For example, most customers don’t understand why they should pay extra for safety-related functionalities. These are already regulated by law anyway, and besides, they are guaranteed as part of ADAS (and these systems are already included in the basic vehicle price). Let’s also bear in mind that a high level of data penetration in a car is not always possible. Most cars are still not high-tech enough. Many features would therefore simply be unavailable. So – why should we incur the cost of it anyway?
Beyond that, there is a long delay between the availability of the technology and the existence of a sufficient number of cars equipped with it. Meanwhile, to talk about V2X on a large scale, these two factors must exist in parallel.
Also, the road infrastructure is not necessarily designed to handle V2X. City authorities still have to focus on “putting out the current fires,” so technological development sometimes takes a back seat. Besides, not all of the city’s road investment is being carried out at the same time due to limited funds.
Of course, in the long run, safer roads and less congestion are the goal worth achieving, but things can’t be done all at once. Examples from specific regions of the world, described in the following paragraphs, in fact, illustrate this point well.
DSRC vs. C-V2X
In the framework of V2X, there are two competing technology solutions:
DSRC – Dedicated Short-Range Communication
A form of wireless communication technology defined by the 802.11p standard. It is essentially an amendment to the IEEE 802.11 (WLAN) standard that defines changes and enhancements in order to effectively support Intelligent Transport Systems (ITS).
C-V2X – Cellular – V2X
A form of a wireless communication solution using mobile network technology. C-V2X has two modes of operation: PC5 (Direct communication) and Uu (Indirect method of communication using a cellular network).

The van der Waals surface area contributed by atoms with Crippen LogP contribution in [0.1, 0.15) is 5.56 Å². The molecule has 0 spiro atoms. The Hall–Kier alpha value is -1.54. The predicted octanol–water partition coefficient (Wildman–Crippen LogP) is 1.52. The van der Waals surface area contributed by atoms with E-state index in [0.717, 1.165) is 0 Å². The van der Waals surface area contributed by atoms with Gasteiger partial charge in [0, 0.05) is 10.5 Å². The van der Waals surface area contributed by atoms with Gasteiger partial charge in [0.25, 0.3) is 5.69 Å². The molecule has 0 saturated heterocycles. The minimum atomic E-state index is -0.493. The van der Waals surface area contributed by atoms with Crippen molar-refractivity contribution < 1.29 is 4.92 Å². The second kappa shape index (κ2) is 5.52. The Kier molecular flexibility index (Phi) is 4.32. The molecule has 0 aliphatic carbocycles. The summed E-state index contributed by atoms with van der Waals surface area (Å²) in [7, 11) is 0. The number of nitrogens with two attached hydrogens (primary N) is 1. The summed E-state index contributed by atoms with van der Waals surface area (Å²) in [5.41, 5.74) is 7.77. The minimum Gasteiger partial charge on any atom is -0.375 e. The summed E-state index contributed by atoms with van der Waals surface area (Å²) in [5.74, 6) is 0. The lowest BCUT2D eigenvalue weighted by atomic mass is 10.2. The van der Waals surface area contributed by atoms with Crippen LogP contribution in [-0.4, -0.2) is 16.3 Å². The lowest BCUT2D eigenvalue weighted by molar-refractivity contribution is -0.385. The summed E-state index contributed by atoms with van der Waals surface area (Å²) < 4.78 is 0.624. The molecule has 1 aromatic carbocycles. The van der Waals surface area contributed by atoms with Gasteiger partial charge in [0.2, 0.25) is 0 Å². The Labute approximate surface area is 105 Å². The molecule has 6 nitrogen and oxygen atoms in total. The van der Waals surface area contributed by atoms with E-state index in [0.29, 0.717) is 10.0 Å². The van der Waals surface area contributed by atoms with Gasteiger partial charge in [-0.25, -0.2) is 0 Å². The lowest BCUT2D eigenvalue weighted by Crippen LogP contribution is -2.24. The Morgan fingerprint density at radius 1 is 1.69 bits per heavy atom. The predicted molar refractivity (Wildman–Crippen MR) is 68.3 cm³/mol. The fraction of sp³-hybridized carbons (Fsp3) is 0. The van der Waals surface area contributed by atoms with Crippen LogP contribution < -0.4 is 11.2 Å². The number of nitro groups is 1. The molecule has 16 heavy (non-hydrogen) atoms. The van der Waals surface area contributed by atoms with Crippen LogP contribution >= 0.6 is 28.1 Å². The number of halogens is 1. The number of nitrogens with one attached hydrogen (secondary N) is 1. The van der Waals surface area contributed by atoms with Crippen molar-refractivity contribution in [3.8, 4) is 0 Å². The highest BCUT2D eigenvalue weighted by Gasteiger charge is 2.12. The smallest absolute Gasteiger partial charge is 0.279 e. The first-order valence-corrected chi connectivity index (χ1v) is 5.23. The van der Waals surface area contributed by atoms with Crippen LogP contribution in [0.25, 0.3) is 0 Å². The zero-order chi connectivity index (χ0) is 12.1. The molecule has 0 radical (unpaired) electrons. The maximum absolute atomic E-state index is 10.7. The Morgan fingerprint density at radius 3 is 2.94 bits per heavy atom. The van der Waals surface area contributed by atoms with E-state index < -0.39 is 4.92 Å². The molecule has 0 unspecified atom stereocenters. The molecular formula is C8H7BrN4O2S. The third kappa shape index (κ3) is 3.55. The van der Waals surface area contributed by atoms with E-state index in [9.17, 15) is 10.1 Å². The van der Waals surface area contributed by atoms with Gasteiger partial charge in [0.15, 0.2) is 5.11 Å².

Implementation of systems in specified regions of the world
After decades of development of the aforementioned technology, it is slowly becoming apparent that DSRC is giving way to the popularity of C-V2X. Although the former system still dominates in Europe and the US, this will certainly not last forever. According to experts, before long US and European OEMs will prefer C-V2X in their vehicles exclusively. For the time being, however, both solutions are operating equally in these markets.
This is quite different from China, where the use of Cellular V2X has been embraced without question. For what it’s worth, the issue is a bit more complicated in another Asian region, namely Japan, where DSRC-based ETC (electronic toll collection) has been under development for many years. In the Land of the Cherry Blossom, there is uncertainty about which way to eventually head. Cautious predictions, however, point to a slow transition to C-V2X.
Fundamentals for developing V2X
One thing to realize with V2X is that the benefits are spread across all traffic users. For this to happen, however, some key driving forces are needed for the introduction and market adoption of this technology. These are:
- Fuel efficiency.
- Smart cities.
- Driver and pedestrian safety.
Trucks moving in a single formation is an environmentally friendly and commercially viable solution. But what does it have in common with V2X? Quite a lot, because for platooning to take place, advanced communications technology is a must.
V2X allows trucks in a platoon to coordinate braking and acceleration among each other. It also makes it possible to perform many complex maneuvers.
Carriers, fleet operators and the entire logistics industry, in general, would benefit enormously from V2X technology. This would not only optimize the transportation costs themselves but also fit in with increasingly stringent emissions standards.
Governments around the world strive to reduce their environmental impact by cutting emissions. In Europe, for instance, the EC Strategy on Sustainable and Smart Mobility is being prepared, outlining plans to reduce them by up to 90 (!) percent by 2050. To achieve this goal, policymakers are looking for technologies that help comply with the aforementioned limits. V2X shows huge potential in this regard.